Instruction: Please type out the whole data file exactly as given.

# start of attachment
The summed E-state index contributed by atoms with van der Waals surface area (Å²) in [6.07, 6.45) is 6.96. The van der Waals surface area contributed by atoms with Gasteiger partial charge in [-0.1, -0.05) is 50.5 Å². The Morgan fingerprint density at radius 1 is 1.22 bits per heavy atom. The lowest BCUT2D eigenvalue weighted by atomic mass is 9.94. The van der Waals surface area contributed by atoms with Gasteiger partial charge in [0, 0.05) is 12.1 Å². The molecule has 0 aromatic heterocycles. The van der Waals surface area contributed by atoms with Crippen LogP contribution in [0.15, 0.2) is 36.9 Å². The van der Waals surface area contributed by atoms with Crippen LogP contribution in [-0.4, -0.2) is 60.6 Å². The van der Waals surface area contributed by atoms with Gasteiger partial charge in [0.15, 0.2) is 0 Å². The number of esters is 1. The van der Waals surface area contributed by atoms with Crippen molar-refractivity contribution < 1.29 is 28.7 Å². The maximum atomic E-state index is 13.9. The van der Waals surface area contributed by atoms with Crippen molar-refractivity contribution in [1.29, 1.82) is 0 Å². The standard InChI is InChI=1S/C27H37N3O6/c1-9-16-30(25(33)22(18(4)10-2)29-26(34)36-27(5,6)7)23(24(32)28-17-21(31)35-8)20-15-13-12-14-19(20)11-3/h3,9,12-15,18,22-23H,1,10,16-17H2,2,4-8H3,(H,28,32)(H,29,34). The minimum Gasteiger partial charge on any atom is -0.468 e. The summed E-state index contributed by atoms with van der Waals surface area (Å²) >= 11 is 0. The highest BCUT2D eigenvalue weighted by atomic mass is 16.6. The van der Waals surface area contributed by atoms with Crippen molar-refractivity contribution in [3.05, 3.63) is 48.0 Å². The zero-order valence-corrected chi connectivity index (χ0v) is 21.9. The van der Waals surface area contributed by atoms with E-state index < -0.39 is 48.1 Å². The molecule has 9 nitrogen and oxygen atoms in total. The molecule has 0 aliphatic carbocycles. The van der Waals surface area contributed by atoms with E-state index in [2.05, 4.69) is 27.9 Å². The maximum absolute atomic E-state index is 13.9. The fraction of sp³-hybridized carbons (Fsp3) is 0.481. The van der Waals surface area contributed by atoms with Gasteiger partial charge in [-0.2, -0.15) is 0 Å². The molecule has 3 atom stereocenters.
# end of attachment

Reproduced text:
The summed E-state index contributed by atoms with van der Waals surface area (Å²) in [6.07, 6.45) is 6.96. The van der Waals surface area contributed by atoms with Gasteiger partial charge in [-0.1, -0.05) is 50.5 Å². The Morgan fingerprint density at radius 1 is 1.22 bits per heavy atom. The lowest BCUT2D eigenvalue weighted by atomic mass is 9.94. The van der Waals surface area contributed by atoms with Gasteiger partial charge in [0, 0.05) is 12.1 Å². The molecule has 0 aromatic heterocycles. The van der Waals surface area contributed by atoms with Crippen LogP contribution in [0.15, 0.2) is 36.9 Å². The van der Waals surface area contributed by atoms with Crippen LogP contribution in [-0.4, -0.2) is 60.6 Å². The van der Waals surface area contributed by atoms with Gasteiger partial charge in [0.15, 0.2) is 0 Å². The number of esters is 1. The van der Waals surface area contributed by atoms with Crippen molar-refractivity contribution < 1.29 is 28.7 Å². The maximum atomic E-state index is 13.9. The van der Waals surface area contributed by atoms with Crippen molar-refractivity contribution in [1.29, 1.82) is 0 Å². The standard InChI is InChI=1S/C27H37N3O6/c1-9-16-30(25(33)22(18(4)10-2)29-26(34)36-27(5,6)7)23(24(32)28-17-21(31)35-8)20-15-13-12-14-19(20)11-3/h3,9,12-15,18,22-23H,1,10,16-17H2,2,4-8H3,(H,28,32)(H,29,34). The minimum Gasteiger partial charge on any atom is -0.468 e. The summed E-state index contributed by atoms with van der Waals surface area (Å²) >= 11 is 0. The highest BCUT2D eigenvalue weighted by atomic mass is 16.6. The van der Waals surface area contributed by atoms with Crippen molar-refractivity contribution in [3.05, 3.63) is 48.0 Å². The zero-order valence-corrected chi connectivity index (χ0v) is 21.9. The van der Waals surface area contributed by atoms with E-state index < -0.39 is 48.1 Å². The molecule has 9 nitrogen and oxygen atoms in total. The molecule has 0 aliphatic carbocycles. The van der Waals surface area contributed by atoms with E-state index in [2.05, 4.69) is 27.9 Å². The maximum absolute atomic E-state index is 13.9. The fraction of sp³-hybridized carbons (Fsp3) is 0.481. The van der Waals surface area contributed by atoms with Gasteiger partial charge in [-0.2, -0.15) is 0 Å². The molecule has 3 atom stereocenters.